Effects of the 1982-1983 El Niño mega event on bivalve mollusk biomineralization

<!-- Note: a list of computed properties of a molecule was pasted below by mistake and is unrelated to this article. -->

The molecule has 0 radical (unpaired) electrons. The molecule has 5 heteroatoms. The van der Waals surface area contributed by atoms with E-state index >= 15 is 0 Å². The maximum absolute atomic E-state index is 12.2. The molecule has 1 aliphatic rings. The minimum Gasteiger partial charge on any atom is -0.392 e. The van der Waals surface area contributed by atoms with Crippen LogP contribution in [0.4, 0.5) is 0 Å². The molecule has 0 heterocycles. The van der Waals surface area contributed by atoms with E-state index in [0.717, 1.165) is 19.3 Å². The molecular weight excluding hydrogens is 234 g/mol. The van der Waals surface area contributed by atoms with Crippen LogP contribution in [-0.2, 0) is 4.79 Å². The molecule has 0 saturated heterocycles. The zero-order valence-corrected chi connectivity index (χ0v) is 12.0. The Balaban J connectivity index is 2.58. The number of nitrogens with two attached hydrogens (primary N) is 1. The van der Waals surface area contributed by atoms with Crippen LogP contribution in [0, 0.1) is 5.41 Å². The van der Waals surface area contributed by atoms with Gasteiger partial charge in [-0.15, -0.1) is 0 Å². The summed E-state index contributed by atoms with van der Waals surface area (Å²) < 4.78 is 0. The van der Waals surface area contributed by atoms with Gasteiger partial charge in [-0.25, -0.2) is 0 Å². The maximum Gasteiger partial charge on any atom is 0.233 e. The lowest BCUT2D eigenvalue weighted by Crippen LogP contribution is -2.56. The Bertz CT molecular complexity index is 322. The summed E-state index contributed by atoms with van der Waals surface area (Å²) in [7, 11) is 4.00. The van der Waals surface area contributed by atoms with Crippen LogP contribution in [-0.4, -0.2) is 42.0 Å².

Marine bivalve mollusks are valued as climate change recorders due to predictable growth rates and the recording of the ambient seawater environment into their shells (e.g., temperature, dissolved inorganic carbon (DIC)). Bivalves that endure extreme environmental perturbations also exhibit alteration of the shell microstructure in response to the stress. Numerous studies demonstrate correlations between shell isotopic values and environmental parameters, such as δ^18O and temperature, but the possibility of confounding isotopic signatures between shell layers and microstructures in a single organism, induced by environmental stress factors, has not been sufficiently studied. Two bivalve species (Trachycardium procerum and Chione subrugosa), collected from the Peruvian coast after the 1982-1983 El Niño, exhibit microstructural alterations in the shell in correlation with the sea surface temperature (SST) anomaly during the event. Common biomineral alterations include changes in the relative thickness of certain microstructural types and the loss of intercrystalline organic matrix components. δ^18O_shell and δ^13C_shell data show no significant changes in correlation with the El Niño growth scar in any shell layers of T. procerum. C. subrugosa, an intertidal species, shows δ^13C_shell and δ^18O_shell depletion in the affected area. These data indicate that biomineralization changes are not synchronized with isotopic signatures. Furthermore, bivalve biogeochemical proxies may not be sufficiently sensitive to detect rapid fluctuations in SST, but potentially useful in detecting other localized El Niño associated events, such as an increase in rainfall.